Glutamate Receptor-Mediated Restoration of Experience-Dependent Place Field Expansion Plasticity in Aged Rats

Sara N. Burke, Andrew P. Maurer, Zhiyong Yang, Zaneta Navratilova, Carol A. Barnes

Research output: Contribution to journalArticlepeer-review

26 Scopus citations


Place fields of hippocampal pyramidal cells expand asymmetrically when adult rats repeatedly follow the same route. This behaviorally induced expression of neuronal plasticity uses an NMDAR-dependent, LTP-like mechanism and could be used by hippocampal networks to store information. Aged spatial memory-impaired rats exhibit defective experience-dependent place field expansion plasticity. One possible explanation for this aged-associated deficit is alterations in glutamatergic function. In fact, both NMDAR- and AMPAR-mediated field excitatory postsynaptic potentials in CA1 decrease with aging. The current study investigated whether modulation of either AMPA or NDMA receptor activity could restore this experience-dependent plasticity by prolonging AMPAR activity with the ampakine CX516 and modulating the NMDAR with the noncompetitive antagonist memantine. The spatial firing characteristics of multiple CA1 pyramidal cells were monitored under both treatment conditions as aged rats repeatedly traversed a circular track. Compared to the saline baseline condition, acute administration of memantine, but not CX516, reinstated experience-dependent place field expansion. Taken together, these data suggest that pharmacological manipulation of the NMDAR can improve the function of hippocampal networks critical to optimal cognition in aging.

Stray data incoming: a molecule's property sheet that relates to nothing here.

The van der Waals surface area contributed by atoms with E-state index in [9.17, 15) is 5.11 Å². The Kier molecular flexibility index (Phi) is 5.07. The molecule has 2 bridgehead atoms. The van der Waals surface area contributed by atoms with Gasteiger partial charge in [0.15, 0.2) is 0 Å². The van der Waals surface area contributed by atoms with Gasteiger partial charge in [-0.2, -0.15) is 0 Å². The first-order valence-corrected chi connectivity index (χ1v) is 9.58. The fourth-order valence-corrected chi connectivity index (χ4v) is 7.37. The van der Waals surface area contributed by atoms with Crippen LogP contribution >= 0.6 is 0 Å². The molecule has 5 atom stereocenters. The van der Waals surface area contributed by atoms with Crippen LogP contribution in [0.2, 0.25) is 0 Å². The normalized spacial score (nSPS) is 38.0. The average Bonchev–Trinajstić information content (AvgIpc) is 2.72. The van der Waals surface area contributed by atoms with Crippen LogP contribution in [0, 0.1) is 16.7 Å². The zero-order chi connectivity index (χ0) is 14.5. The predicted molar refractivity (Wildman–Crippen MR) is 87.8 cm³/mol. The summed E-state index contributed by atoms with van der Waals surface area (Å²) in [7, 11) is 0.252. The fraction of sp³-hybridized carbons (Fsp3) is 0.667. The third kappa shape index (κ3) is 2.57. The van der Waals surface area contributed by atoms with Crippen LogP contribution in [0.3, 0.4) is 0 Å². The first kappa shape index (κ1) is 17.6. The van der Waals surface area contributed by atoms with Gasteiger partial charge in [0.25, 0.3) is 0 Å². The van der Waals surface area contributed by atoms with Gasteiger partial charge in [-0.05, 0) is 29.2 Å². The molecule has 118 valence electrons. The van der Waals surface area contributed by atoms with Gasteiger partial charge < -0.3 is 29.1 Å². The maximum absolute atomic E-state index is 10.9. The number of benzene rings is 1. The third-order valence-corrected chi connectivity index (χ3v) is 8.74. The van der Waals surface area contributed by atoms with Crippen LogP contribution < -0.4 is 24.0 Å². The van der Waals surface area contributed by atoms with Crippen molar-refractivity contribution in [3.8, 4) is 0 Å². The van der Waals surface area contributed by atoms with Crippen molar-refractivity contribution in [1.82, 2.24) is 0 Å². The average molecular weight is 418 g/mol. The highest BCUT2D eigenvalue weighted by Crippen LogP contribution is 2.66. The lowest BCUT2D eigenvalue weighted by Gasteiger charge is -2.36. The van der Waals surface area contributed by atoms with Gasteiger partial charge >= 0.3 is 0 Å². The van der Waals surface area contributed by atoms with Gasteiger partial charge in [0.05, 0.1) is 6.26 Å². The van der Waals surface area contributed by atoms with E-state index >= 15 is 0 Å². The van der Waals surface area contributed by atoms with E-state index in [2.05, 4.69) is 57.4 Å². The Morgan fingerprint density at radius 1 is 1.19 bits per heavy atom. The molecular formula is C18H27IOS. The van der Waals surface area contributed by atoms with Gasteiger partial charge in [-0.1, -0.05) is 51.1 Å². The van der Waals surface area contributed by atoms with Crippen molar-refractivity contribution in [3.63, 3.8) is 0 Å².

Original languageEnglish (US)
Pages (from-to)535-548
Number of pages14
JournalBehavioral Neuroscience
Issue number3
StatePublished - Jun 2008


  • CA1
  • aging
  • hippocampus
  • place cell
  • theta phase precession

ASJC Scopus subject areas

  • Behavioral Neuroscience


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